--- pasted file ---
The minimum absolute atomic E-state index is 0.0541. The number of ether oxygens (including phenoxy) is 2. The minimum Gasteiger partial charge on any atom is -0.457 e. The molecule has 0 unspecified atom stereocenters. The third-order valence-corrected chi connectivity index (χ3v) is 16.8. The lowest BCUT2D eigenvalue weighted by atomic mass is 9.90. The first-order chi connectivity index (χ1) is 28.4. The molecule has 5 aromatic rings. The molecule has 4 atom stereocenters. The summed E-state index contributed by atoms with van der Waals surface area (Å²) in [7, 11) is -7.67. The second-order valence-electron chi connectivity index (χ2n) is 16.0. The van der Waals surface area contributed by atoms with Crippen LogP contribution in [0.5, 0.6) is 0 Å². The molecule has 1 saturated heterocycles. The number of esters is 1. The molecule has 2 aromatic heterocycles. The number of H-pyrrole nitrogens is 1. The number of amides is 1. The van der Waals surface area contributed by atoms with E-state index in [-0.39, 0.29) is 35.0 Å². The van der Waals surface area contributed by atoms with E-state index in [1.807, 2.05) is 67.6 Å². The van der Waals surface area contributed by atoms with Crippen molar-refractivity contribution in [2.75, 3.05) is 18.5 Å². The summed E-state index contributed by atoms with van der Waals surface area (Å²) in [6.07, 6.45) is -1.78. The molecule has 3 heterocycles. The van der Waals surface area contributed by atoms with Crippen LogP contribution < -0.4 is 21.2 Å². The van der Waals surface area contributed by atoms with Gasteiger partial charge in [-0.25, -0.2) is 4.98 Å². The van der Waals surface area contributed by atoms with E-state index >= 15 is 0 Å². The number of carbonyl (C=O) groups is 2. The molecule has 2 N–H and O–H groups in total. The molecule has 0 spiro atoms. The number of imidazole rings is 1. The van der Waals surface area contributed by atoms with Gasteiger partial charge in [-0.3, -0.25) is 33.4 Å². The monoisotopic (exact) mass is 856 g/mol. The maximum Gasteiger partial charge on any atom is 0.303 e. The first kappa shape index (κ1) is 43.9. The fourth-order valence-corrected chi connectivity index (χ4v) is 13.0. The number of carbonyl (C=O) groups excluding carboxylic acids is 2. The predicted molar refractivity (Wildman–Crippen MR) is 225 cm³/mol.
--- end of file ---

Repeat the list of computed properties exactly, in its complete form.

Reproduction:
The minimum absolute atomic E-state index is 0.0541. The number of ether oxygens (including phenoxy) is 2. The minimum Gasteiger partial charge on any atom is -0.457 e. The molecule has 0 unspecified atom stereocenters. The third-order valence-corrected chi connectivity index (χ3v) is 16.8. The lowest BCUT2D eigenvalue weighted by atomic mass is 9.90. The first-order chi connectivity index (χ1) is 28.4. The molecule has 5 aromatic rings. The molecule has 4 atom stereocenters. The summed E-state index contributed by atoms with van der Waals surface area (Å²) in [7, 11) is -7.67. The second-order valence-electron chi connectivity index (χ2n) is 16.0. The van der Waals surface area contributed by atoms with Crippen LogP contribution in [0.5, 0.6) is 0 Å². The molecule has 1 saturated heterocycles. The number of esters is 1. The molecule has 2 aromatic heterocycles. The number of H-pyrrole nitrogens is 1. The number of amides is 1. The van der Waals surface area contributed by atoms with E-state index in [-0.39, 0.29) is 35.0 Å². The van der Waals surface area contributed by atoms with E-state index in [1.807, 2.05) is 67.6 Å². The van der Waals surface area contributed by atoms with Crippen molar-refractivity contribution in [2.75, 3.05) is 18.5 Å². The summed E-state index contributed by atoms with van der Waals surface area (Å²) in [6.07, 6.45) is -1.78. The molecule has 3 heterocycles. The van der Waals surface area contributed by atoms with Crippen LogP contribution < -0.4 is 21.2 Å². The van der Waals surface area contributed by atoms with Gasteiger partial charge in [-0.25, -0.2) is 4.98 Å². The van der Waals surface area contributed by atoms with E-state index >= 15 is 0 Å². The number of carbonyl (C=O) groups is 2. The molecule has 2 N–H and O–H groups in total. The molecule has 0 spiro atoms. The number of imidazole rings is 1. The van der Waals surface area contributed by atoms with Gasteiger partial charge in [-0.3, -0.25) is 33.4 Å². The monoisotopic (exact) mass is 856 g/mol. The maximum Gasteiger partial charge on any atom is 0.303 e. The first kappa shape index (κ1) is 43.9. The fourth-order valence-corrected chi connectivity index (χ4v) is 13.0. The number of carbonyl (C=O) groups excluding carboxylic acids is 2. The predicted molar refractivity (Wildman–Crippen MR) is 225 cm³/mol.